The Pursuit of Health in the Face of Diet Culture

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Words: Claire Thomson (She/Her) 

‘Diet starts tomorrow!’ We’ve all heard it at some point and maybe even said it ourselves, but how many of us have actually followed it through? Diet culture can be dated back to the early 1900s, when the denotation of the term ‘diet’ came to mean a restricted food intake to lose weight to change the physical physique. However, despite this, the first ideas of what was deemed to be ‘fit’ and ‘healthy’ can be traced back even further to the ancient Greeks, who believed that having a healthy body meant having a healthy mind. As the birthplace of the modern Olympics, fitness was a very large part of their culture. The ‘ideal’ body to the Greeks was not based on a person’s visual physique, but rather on their physical abilities. Unfortunately, this belief has not been adopted by the modern world, with so-called fad diets remaining an unhealthy craze and treatment for eating disorders still far down the list of priorities for the health board. As a society, though, it can be argued that we are on our way to coming full circle. The idea of strength and happiness, whether that is physical or mental, as well as having the autonomy to make decisions when it comes to dieting and food consumption, is starting to be perceived as more important than physical appearance and body image. 

Around a decade ago, the information and expectations around dieting and fitness plummeted to rock bottom. The toxic side effects of diet culture were exposed and the dangers that calorie tracking has to a person’s well-being were highlighted. My Fitness Pal, arguably a pioneer in accessible diet and exercise tracking, claims to help nearly one million members reach their nutrition and fitness goals every year. The app promotes the dieting technique of calorie deficit, where caloric intake is less than caloric expenditure, in theory resulting in weight loss. However, the question now is the success rate of this method, as well as the effects on users’ mental and physical health. 

A calorie-deficit diet, whilst appearing rather straightforward and not particularly limiting in comparison to other forms of dieting, can have toxic side effects. There are two main ways to approach this type of diet, both leading to health problems later down the line. The first is to straight up restrict calorie consumption to below what the average human being expends in a day, but there’s an obvious issue here straight away: because every day is different, it’s likely that calorie counting will become a damaging obsession. The second way is to eat ‘normally’ and attempt to exercise yourself into a calorie deficit. Whilst exercise is good for you, in order to exercise properly and look after your physical health, you need to consume enough calories and hydrate yourself correctly. The problem here lies in recovery. To build muscle or a strong cardiovascular system, it is important to fuel and recover properly through a combination of sleep, stretching, warm-ups and cool-downs, and, of course, nutrition. The impact on physical health, however, is not the only concern. When so much focus is placed on image and appearance, thanks to social media, it should be our mental health that we are worried about damaging.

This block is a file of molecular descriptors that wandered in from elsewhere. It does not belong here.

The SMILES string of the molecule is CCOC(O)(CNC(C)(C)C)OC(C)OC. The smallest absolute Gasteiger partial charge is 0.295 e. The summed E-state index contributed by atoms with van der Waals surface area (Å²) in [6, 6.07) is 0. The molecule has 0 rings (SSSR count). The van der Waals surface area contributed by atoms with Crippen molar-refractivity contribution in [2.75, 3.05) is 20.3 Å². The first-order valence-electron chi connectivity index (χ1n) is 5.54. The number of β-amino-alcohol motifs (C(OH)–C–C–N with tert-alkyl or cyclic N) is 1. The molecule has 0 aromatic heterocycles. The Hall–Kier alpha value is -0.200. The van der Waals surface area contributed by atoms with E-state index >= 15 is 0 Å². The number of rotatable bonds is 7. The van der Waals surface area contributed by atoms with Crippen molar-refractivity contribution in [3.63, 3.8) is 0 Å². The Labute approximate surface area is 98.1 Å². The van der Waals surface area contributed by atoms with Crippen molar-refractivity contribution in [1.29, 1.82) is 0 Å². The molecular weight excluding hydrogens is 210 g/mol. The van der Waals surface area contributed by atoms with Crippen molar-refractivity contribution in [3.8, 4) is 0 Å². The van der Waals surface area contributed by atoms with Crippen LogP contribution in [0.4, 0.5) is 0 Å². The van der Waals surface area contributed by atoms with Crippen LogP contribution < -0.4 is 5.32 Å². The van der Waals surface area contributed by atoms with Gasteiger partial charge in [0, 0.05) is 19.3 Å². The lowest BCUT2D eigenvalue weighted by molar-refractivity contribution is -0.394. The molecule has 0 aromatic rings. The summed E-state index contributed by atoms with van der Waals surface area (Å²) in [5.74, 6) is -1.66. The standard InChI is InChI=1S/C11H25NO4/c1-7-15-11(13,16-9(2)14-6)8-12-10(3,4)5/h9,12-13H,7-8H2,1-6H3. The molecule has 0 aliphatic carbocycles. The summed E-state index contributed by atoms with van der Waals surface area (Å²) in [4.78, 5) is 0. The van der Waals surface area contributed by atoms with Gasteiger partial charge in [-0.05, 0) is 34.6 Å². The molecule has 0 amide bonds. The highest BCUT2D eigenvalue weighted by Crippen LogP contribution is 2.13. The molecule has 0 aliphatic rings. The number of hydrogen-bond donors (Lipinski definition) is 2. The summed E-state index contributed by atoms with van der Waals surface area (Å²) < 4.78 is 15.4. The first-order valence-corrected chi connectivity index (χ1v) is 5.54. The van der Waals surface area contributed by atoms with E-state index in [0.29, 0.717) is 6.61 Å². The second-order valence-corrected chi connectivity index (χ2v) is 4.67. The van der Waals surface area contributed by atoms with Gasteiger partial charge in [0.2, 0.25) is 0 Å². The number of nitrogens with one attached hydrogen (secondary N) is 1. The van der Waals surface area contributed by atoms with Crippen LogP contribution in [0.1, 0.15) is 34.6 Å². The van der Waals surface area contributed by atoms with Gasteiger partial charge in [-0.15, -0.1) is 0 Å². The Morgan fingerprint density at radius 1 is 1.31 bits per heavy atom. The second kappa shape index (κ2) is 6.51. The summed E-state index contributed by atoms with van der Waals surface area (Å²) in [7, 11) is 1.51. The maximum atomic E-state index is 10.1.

The rise of TikTok and social media platforms, where people expose their daily routines and eating habits, can only be dangerous for our mental health as we are constantly open to comparison. What many people haven’t traditionally understood, but are slowly opening up about and coming to terms with, is that there is a massive difference between physical and mental health. For a long time, people assumed that ‘fit’, ‘pretty’, or ‘muscly’ equaled ‘happiness’ or ‘contentment’, but in reality, in a lot of cases it can be the polar opposite. The toll that it takes on the brain to maintain athleticism is enormous. For some, it can be constant guilt for eating something unhealthy, having a pint with friends, going to bed late, or missing a day of exercise – it is exhausting. It causes a need to feel like you have to make up for what you missed and the vicious circle of guilt continues. 

I remember being told as a child/early teen when I was swimming competitively six days a week that for every session I missed, it would take three to be at full fitness again. Just imagine being ill. Imagine being tired, or having homework, or wanting to go out with your friends for a change, only to have in the back of your mind that it’s going to take you three times as long to catch back up again. It’s quite frankly terrifying. This is the problem with prioritising body image and physical health over mental health. Whilst I’m no longer as dead-set and committed to my swimming as I used to be, I still experience the guilt. Often at half five in the morning, it’s that which drives me to training when I’m tired and would rather stay in my bed. 

There is no doubt that it is important to have a balanced diet and consume a good proportion of different foods for your health, regardless of physique, but it is time to start putting brains over body and concentrating on the thing that motivates us, inspires us and allows us to be ourselves above everything else. Yes, technology has begun to impede our day-to-day lives and routine, but it is possible to fight back and look after ourselves without an app telling us that we need to stop eating for today despite being hungry and needing nutrients. It should be about what is right for you so that you can live the best life that you can. 


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